Test Flights Start Next Month For The NASA X-57 Maxwell Electric Airplane

The NASA X-57 Maxwell electric airplane is now ready to take flight

Following the completion of ground testing, the NASA X-57 Maxwell electric airplane will begin its test flights in the next few months from NASA’s Armstrong Flight Research Center in Edwards, California. It’ll be the first crewed test flight of the X-57 all-electric airplane.

NASA’s X-planes were launched in 1944 to conduct high-speed aviation research. Many aviation firsts have been achieved by the series of hypersonic aircraft development while breaking speed and altitude records and utilizing new materials and propulsion systems.

The X-57 program, which is part of NASA’s Scalable Convergent Electric Propulsion Technology Operations Research Project (SCEPTOR), began in 2016. The term stands for the development of low-emission aircrafts built with electric motors. Last year, the “Maxwell,” an Italian Tecnam P2006T, was converted to an electric airplane by replacing its Rotax engines with two Joby Aviation electric motors.

NASA X-57 Maxwell electric airplane
NASA Langley/Advanced Concepts Lab, AMA, Inc

Two electric cruise motors with propellers will be used in the flight testing of the NASA X-57 Maxwell electric airplane in May. NASA plans to equip the plane with 18 propellers at a later date. A NASA spokeswoman said the distance and duration of the first flight has yet to be determined.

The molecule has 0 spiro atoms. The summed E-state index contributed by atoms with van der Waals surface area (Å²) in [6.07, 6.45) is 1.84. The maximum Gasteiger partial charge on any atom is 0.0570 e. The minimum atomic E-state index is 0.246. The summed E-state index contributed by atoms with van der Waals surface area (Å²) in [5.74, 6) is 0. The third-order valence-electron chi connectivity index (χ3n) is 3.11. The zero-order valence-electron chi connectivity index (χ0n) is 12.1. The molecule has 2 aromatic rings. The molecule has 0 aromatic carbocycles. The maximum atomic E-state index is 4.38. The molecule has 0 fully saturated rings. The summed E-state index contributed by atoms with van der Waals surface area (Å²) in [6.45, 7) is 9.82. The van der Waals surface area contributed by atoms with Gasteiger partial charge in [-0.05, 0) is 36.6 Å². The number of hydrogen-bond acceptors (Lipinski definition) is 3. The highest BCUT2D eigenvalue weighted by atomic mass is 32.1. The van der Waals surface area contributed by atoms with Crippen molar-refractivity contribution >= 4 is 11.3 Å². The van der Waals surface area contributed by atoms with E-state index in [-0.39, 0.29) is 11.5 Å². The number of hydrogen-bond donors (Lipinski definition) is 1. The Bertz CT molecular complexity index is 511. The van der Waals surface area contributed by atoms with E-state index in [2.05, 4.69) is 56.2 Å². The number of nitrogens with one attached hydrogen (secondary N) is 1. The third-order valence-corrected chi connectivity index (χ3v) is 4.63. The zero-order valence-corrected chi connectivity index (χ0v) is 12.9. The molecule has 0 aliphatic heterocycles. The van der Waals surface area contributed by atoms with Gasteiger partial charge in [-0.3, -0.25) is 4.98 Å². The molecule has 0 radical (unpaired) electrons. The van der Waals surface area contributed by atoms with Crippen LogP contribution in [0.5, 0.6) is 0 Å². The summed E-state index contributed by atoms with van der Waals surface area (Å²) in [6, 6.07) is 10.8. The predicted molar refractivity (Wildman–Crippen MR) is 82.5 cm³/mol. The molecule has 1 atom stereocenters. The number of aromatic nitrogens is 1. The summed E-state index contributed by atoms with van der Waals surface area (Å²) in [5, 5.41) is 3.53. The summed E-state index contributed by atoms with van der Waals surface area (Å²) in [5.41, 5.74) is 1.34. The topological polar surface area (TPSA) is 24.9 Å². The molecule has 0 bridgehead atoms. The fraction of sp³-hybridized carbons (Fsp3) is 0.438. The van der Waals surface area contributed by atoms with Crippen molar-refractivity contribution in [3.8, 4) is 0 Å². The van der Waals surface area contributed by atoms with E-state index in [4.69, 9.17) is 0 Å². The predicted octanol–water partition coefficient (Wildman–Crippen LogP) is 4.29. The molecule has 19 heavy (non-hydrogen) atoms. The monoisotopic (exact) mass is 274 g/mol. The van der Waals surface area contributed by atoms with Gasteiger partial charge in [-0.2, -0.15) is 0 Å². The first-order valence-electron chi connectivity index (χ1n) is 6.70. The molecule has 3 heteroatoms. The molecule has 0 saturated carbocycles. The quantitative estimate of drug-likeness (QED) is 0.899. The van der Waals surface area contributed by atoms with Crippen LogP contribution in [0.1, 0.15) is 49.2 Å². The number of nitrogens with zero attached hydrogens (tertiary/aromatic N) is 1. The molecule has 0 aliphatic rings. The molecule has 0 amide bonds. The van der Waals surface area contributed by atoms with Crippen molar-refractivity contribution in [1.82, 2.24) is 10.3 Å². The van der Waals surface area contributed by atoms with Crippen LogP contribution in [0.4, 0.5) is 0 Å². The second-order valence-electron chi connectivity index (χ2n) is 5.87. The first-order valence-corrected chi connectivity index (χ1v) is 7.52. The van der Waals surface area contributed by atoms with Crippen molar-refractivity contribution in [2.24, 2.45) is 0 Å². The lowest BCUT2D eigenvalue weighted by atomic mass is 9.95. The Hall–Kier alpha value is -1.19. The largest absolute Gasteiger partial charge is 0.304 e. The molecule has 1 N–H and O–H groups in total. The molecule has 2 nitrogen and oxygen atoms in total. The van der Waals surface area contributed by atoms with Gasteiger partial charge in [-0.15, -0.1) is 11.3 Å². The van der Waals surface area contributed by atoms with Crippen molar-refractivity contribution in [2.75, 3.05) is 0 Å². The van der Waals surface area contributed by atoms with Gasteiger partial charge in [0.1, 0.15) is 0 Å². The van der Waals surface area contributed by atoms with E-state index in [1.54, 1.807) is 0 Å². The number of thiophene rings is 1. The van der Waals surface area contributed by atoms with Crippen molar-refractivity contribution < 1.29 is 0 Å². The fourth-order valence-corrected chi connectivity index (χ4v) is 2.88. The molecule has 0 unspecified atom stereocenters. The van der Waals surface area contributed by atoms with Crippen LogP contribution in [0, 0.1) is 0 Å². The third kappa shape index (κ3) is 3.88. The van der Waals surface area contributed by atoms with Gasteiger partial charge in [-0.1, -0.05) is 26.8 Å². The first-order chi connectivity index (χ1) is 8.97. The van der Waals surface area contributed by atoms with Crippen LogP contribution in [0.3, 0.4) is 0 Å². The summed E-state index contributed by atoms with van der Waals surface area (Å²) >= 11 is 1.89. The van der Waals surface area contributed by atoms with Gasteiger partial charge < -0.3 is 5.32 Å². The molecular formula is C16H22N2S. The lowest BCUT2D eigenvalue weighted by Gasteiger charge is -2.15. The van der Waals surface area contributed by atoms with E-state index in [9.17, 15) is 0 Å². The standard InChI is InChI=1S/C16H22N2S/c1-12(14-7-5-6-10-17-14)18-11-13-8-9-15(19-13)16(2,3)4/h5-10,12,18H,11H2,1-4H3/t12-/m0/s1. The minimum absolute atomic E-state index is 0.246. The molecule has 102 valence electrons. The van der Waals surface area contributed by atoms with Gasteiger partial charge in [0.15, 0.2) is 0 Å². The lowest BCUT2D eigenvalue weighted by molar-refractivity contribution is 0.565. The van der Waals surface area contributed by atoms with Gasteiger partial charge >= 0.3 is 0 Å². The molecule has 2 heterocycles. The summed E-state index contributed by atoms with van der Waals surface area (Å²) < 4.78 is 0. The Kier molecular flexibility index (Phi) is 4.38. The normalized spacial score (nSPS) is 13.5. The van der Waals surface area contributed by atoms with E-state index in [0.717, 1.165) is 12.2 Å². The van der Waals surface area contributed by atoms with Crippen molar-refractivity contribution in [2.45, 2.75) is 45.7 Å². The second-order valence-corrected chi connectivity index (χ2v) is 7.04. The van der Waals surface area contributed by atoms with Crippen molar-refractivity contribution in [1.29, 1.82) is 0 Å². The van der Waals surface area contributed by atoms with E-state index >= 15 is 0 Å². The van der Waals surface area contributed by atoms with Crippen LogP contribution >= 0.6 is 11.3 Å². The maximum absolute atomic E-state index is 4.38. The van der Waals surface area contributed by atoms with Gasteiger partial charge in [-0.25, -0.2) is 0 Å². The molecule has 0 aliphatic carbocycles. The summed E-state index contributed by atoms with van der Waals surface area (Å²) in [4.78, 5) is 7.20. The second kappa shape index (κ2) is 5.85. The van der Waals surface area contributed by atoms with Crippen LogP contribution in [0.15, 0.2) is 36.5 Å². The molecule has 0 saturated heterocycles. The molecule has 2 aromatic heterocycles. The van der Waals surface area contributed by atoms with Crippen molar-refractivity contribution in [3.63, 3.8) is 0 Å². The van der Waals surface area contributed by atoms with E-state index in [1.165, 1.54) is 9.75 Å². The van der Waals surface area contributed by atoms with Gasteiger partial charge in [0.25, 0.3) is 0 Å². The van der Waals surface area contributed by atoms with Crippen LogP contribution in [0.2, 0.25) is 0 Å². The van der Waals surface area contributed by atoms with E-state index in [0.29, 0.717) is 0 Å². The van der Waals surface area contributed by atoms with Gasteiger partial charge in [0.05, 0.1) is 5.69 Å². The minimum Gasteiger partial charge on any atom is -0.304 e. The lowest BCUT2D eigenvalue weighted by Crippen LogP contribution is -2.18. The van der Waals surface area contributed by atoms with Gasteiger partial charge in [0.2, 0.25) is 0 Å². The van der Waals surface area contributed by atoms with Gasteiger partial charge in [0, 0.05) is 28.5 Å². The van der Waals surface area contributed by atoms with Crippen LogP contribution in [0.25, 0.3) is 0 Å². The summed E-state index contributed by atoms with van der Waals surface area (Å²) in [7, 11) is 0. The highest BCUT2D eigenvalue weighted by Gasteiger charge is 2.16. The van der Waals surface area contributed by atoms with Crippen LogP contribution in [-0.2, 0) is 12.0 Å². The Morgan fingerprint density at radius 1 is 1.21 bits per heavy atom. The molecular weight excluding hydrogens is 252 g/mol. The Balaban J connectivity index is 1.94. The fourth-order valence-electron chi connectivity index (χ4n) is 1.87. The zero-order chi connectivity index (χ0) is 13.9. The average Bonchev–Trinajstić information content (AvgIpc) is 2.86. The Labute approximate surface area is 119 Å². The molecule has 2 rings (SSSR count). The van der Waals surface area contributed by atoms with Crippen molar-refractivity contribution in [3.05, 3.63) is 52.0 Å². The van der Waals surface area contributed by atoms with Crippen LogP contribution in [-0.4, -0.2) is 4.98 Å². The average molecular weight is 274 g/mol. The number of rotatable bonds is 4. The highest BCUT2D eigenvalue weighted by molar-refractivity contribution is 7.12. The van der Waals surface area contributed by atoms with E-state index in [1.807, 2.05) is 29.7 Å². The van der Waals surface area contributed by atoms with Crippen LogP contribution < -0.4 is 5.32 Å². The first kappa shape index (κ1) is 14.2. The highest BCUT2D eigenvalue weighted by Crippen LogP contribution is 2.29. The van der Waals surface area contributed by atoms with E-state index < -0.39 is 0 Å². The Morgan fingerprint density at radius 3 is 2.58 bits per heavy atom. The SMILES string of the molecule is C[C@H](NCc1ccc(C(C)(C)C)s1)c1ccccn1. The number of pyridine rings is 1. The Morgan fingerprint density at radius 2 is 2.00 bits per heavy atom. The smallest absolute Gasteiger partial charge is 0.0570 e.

According to NASA, the NASA X-57 Maxwell electric airplane will have a range of roughly 100 miles and a cruise speed of 170 mph, giving it a flight time of around 40 minutes. NASA research test pilot Tim Williams confirmed that the test program’s goals are to prove if the X-57’s electric motors are reliable during vibrations and dynamics of flight. Also, there’ll be tests to ensure that the batteries can run at 70 percent of their maximum output for an extended period of time.

“The X-57 project has already made substantial contributions to the field of electric aircraft propulsion as an initial pathfinder,” said X-57 project manager, Heather Maliska. “It is building a knowledge base of expertise that is influencing industry standards and contributing to future electric vehicle demonstrations.”

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